July 15, 2024


Sapiens Digital

Xiaomi Introduces CyberDog: An Open-Source Robot Experiment

2 min read

Xiaomi today unveiled its CyberDog, an open-source quadruped robot that developers can “build upon” in order to create their own applications for the Robo canine — let’s just hope no one aims to make Skynet a reality.

As a report by Engadget points out, the robot is run using a version of NVIDIA’s Jetson Xavier NX, known as the world’s smallest AI supercomputer.

The robot dog comes with 11 sensors, including touch and ultrasonic sensors, allowing it to “interact with its environment.” Cameras on the robot also allow it to follow an assigned person and navigate obstacles in its immediate surroundings. It can even pick out an individual from a crowd and — rather worryingly — tag that person to follow them.

CyberDog is yet another example of a robot that looks uncannily like Boston Dynamics’ Spot robot. Another recent example is Chinese firm Weilan’s AlphaDog. All of these utilize the latest state-of-the-art robotics technology to create a nimble machine that’s capable of traversing rough terrains.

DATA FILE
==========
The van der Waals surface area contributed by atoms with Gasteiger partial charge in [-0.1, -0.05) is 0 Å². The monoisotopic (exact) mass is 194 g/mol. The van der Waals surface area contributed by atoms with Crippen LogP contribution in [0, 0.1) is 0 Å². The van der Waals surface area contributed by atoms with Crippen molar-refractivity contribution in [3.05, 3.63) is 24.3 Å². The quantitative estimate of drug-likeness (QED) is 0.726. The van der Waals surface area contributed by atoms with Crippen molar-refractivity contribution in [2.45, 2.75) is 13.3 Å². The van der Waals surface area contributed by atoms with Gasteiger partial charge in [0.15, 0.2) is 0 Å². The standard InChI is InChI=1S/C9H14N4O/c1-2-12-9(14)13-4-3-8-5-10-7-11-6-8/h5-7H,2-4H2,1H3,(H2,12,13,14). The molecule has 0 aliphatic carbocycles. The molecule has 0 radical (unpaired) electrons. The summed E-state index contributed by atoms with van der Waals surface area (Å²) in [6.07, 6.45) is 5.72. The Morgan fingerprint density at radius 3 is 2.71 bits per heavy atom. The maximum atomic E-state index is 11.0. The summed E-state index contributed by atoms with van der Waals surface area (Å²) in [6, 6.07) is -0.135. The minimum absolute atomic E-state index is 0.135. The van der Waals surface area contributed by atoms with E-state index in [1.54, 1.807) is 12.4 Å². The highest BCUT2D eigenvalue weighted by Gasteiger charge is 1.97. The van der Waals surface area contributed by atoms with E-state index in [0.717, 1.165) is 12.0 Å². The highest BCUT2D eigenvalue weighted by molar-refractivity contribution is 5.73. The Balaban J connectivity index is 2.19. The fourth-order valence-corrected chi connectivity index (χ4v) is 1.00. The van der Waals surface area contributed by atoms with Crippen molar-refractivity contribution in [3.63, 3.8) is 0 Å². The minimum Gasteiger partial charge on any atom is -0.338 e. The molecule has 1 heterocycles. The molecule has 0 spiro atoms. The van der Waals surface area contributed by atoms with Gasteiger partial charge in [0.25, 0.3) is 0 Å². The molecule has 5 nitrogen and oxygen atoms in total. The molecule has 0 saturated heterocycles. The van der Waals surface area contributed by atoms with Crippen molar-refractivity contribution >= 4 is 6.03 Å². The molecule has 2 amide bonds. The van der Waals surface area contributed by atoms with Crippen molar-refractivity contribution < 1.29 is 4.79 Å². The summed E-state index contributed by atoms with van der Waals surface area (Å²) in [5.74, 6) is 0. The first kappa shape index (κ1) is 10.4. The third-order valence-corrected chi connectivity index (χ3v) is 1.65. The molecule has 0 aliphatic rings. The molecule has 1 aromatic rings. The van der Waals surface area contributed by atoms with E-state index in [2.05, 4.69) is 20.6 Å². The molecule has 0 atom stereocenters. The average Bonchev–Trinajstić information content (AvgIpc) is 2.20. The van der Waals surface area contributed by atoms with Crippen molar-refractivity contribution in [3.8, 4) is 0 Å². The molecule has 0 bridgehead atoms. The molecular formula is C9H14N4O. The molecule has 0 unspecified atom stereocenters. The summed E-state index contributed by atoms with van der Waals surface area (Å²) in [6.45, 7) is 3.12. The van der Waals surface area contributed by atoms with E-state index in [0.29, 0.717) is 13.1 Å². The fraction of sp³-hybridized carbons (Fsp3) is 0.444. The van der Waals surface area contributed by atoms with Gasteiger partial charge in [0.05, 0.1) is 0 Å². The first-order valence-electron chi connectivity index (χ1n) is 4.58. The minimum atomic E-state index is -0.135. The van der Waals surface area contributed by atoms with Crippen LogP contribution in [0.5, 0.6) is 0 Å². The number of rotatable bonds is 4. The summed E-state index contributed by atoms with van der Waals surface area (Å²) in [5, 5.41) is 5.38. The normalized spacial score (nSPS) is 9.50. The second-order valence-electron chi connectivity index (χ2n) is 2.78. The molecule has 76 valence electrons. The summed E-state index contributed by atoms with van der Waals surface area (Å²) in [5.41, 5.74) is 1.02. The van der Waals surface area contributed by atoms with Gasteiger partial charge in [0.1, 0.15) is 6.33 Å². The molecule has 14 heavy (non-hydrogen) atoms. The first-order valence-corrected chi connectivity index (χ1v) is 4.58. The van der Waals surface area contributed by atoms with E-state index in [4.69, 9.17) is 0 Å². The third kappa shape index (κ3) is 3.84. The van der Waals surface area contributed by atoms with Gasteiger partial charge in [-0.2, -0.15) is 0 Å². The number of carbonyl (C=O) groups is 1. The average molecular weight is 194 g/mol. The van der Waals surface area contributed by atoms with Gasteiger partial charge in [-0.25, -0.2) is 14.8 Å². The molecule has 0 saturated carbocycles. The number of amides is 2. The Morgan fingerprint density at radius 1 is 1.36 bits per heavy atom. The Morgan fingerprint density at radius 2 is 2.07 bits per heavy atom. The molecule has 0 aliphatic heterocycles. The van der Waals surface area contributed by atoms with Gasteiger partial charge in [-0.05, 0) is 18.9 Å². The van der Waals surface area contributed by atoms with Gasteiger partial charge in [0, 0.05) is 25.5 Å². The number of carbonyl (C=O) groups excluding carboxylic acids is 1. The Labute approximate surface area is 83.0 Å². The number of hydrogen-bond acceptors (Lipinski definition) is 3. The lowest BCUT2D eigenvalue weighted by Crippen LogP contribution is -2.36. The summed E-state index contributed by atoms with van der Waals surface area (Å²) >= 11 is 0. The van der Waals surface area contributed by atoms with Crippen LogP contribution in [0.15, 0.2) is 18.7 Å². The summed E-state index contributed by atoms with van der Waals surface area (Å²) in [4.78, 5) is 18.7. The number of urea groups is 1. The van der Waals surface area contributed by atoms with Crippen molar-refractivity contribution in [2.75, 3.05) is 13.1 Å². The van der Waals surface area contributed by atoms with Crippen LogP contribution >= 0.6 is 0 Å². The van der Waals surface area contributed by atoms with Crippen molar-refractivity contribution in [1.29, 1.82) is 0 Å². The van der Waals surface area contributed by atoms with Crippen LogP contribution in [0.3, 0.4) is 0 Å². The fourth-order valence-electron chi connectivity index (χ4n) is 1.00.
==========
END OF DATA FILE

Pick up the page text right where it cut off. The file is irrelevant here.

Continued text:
Harnessing the ‘passion of an open-source robotics community’

In the case of Xiaomi’s CyberDog, the company says it will start by delivering 1,000 of the machines to “Xiaomi fans, engineers and robotics enthusiasts to jointly explore the immense possibility of CyberDog.” The idea is to harness the passion of an open-source robotics community, hosted by Xiaomi, to think up innovative applications for the machine.

Xiaomi Just Unveiled Its First Robot Dog
The RoboDog features 11 sensors that allow it to “interact with its environment.” Source: Xiaomi

Of course, Xiaomi won’t be giving these machines out for free. Anyone wanting to get involved with the initiative will have to pay 9,999 yuan (approximately $1,540) to get their hands on one of the machines and get started plotting their crazy schemes.

This will be a fascinating experiment to witness, as unplanned applications could go viral via videos showcasing what the robot can do. Boston Dynamics, for example, has suffered a few unwanted PR incidents since Spot the robot became commercially available, ranging from a YouTuber teaching the machine to pee beer and the French army utilizing it for combat training. When the greatest limit to the machine’s applications is a user’s imagination, the possibilities are endless.

This was a developing story and was updated as new information emerged.

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